I’m still surprised when the people I’ve tested pick up their glasses and they can see with them.  At uni, I would test someone and they would take their prescription and either be booked into a dispensing clinic or wander down the street to a multiple.  I never got to see the full journey.

I think this is why I like contact lenses so much.  There’s instant feedback.  You pop a lens in someone’s eyes and they can see.  When they get specs, we have to place the order and wait five days until the glasses turn up and, even if the patient comes in as soon as the glasses arrive, I might not be around to see them.  I like to know that something has worked straight away.  I’m impatient like that.  

One of our optical consultants asked how we choose contact lenses for our patients.  She was asking because there’s a huge range of lenses and I think she assumed we look at someone’s eyes and immediately think of a lens that will suit them.  Now, of course, there are things we think about when we are fitting: base curves, diameters, lens modality, material… lots of things which narrow down the choice of lens.  Even taking all these things into consideration, there are usually several lenses that would suit the patient but we have our favourites.  I told the OC that I usually think about all these things then just “bang a lens in and see what it does”, which, given the surprised laugh I got in reply, was probably not the answer she was expecting.

Truth be told, even if you choose the “perfect” lens for a patient based on all of the above, it doesn’t mean they will like it.  I had one patient reject lenses for being “too flimsy” – she found them difficult to handle herself so wanted to change to a “thicker lens”.  I’ve had another patient complain about the lens tint – he couldn’t see the lenses in the contact lens case so wanted to change to something with more of a tint.  I’ve also had patients express a preference for the type of toric stabilisation (one lady got on very well with a prism ballast lens but didn’t like the J&J stabilisation).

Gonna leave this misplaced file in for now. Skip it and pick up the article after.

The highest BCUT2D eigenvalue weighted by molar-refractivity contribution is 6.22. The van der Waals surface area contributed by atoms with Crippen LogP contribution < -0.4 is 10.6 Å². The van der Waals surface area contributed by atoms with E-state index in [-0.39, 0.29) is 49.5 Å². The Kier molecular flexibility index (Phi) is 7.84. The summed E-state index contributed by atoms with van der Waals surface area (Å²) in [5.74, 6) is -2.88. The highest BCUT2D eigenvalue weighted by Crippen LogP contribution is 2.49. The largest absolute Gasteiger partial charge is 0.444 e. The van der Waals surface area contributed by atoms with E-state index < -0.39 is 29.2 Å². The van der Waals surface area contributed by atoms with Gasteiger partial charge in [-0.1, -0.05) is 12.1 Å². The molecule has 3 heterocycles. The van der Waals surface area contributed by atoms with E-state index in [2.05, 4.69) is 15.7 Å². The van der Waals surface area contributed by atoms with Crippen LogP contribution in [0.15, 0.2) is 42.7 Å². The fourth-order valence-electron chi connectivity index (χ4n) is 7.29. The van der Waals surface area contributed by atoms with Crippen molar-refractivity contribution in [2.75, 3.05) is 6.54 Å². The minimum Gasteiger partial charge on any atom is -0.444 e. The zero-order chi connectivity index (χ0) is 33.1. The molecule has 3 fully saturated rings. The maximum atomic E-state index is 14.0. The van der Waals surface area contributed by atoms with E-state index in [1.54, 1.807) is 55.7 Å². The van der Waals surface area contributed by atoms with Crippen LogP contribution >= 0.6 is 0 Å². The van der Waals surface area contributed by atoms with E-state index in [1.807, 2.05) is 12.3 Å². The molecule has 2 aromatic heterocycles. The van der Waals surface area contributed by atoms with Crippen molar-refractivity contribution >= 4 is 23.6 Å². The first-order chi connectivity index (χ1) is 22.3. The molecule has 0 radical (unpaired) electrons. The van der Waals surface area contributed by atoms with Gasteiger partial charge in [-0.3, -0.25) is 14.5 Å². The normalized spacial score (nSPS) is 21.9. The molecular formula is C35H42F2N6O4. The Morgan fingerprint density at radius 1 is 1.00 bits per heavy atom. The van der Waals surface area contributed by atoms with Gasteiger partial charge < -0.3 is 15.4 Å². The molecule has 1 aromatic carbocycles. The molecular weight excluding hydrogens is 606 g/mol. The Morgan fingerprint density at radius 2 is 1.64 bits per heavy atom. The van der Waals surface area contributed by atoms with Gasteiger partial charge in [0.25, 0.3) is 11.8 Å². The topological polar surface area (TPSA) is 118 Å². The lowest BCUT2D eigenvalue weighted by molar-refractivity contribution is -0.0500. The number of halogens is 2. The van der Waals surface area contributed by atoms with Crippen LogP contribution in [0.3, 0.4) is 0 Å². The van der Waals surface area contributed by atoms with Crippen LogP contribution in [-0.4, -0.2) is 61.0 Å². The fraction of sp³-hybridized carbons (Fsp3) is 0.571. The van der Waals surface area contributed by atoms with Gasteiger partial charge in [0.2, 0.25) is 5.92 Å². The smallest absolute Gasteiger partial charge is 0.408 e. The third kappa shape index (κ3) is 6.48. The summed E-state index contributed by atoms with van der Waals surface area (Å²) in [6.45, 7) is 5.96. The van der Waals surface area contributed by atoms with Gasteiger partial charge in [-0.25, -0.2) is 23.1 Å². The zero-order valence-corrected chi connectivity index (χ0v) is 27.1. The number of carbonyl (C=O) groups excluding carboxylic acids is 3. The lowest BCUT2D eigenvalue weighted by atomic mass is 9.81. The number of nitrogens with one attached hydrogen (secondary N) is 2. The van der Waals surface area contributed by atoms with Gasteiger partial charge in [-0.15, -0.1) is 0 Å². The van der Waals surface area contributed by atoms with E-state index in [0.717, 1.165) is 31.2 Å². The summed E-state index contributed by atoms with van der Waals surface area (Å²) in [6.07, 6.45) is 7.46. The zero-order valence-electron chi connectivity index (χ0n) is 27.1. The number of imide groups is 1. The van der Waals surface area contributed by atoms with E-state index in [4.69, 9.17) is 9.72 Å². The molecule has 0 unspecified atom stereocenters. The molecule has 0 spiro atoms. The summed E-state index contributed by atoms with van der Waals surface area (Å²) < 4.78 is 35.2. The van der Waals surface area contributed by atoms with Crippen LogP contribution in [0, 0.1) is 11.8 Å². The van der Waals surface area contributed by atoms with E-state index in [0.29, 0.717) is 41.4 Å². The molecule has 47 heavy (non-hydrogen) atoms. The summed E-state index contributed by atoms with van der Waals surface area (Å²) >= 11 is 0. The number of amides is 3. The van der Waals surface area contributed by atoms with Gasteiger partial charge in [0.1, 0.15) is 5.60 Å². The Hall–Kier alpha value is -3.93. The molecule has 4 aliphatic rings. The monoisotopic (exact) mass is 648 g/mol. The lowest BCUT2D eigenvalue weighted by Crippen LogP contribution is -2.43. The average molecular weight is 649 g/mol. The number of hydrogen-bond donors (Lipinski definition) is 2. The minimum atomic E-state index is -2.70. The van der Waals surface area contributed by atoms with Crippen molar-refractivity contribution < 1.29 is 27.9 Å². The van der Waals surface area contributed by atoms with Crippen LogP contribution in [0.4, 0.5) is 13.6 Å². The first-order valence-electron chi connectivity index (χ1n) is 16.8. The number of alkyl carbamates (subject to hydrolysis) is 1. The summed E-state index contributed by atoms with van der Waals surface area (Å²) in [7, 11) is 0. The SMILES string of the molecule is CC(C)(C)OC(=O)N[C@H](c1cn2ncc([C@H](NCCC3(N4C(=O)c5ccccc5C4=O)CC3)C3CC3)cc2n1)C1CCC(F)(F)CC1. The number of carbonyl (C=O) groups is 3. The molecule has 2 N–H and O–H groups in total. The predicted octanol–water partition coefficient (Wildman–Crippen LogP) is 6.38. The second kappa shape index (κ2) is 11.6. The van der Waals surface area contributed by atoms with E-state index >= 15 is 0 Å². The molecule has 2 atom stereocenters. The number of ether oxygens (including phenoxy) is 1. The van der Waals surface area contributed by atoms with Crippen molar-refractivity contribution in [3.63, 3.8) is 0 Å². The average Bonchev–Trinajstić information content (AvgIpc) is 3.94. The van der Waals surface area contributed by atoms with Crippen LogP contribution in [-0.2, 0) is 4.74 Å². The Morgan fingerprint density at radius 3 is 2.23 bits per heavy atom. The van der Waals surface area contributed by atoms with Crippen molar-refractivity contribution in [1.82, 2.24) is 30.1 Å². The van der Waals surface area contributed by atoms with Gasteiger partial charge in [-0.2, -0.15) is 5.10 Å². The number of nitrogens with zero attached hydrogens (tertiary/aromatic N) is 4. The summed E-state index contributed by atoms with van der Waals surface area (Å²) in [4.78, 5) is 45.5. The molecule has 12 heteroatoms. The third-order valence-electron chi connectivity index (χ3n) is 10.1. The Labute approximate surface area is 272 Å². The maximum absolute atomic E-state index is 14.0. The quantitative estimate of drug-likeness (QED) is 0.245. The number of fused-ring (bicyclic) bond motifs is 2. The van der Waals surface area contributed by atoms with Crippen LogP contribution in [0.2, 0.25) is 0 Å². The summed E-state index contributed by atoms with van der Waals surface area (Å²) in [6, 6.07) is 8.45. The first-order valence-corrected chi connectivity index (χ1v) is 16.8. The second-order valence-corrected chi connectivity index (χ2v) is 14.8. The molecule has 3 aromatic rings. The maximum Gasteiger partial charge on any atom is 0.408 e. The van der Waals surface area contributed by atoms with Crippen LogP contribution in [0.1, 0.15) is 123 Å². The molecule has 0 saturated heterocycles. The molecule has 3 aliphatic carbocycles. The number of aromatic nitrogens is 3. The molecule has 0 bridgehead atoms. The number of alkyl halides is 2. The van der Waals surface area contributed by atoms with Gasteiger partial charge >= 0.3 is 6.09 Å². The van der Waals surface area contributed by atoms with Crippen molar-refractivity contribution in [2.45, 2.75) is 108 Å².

I’ve tried most of the lenses that are currently on the market (well, except the toric ones since I’ve got very small cyls).  I should probably mention that I have severe dry eye.  On a good day, I can muster a FTBUT in my right of 3s, on a bad day it’s less than 1s.  I have MGD and blepharitis.  I am the contact lens patient we all know and hate.  I’m very particular about comfort and I deposit.  My tear film is like the Thames.  

I’m currently wearing Air Optix Night and Day.  I used to wear Purevision but when I switched from one well-known multiple to my current employers, I had to change.  I love my extended wear lenses.  When I take them off, my eyes hurt so they are basically bandage lenses.  I don’t understand why people don’t like extended wear.  Yes, there is a very very small chance of microbial keratitis versus a very very very small chance with “normal” lenses.  As I’ve had great experiences with EW, I do tend to fit them quite a lot and my supervisor is the same.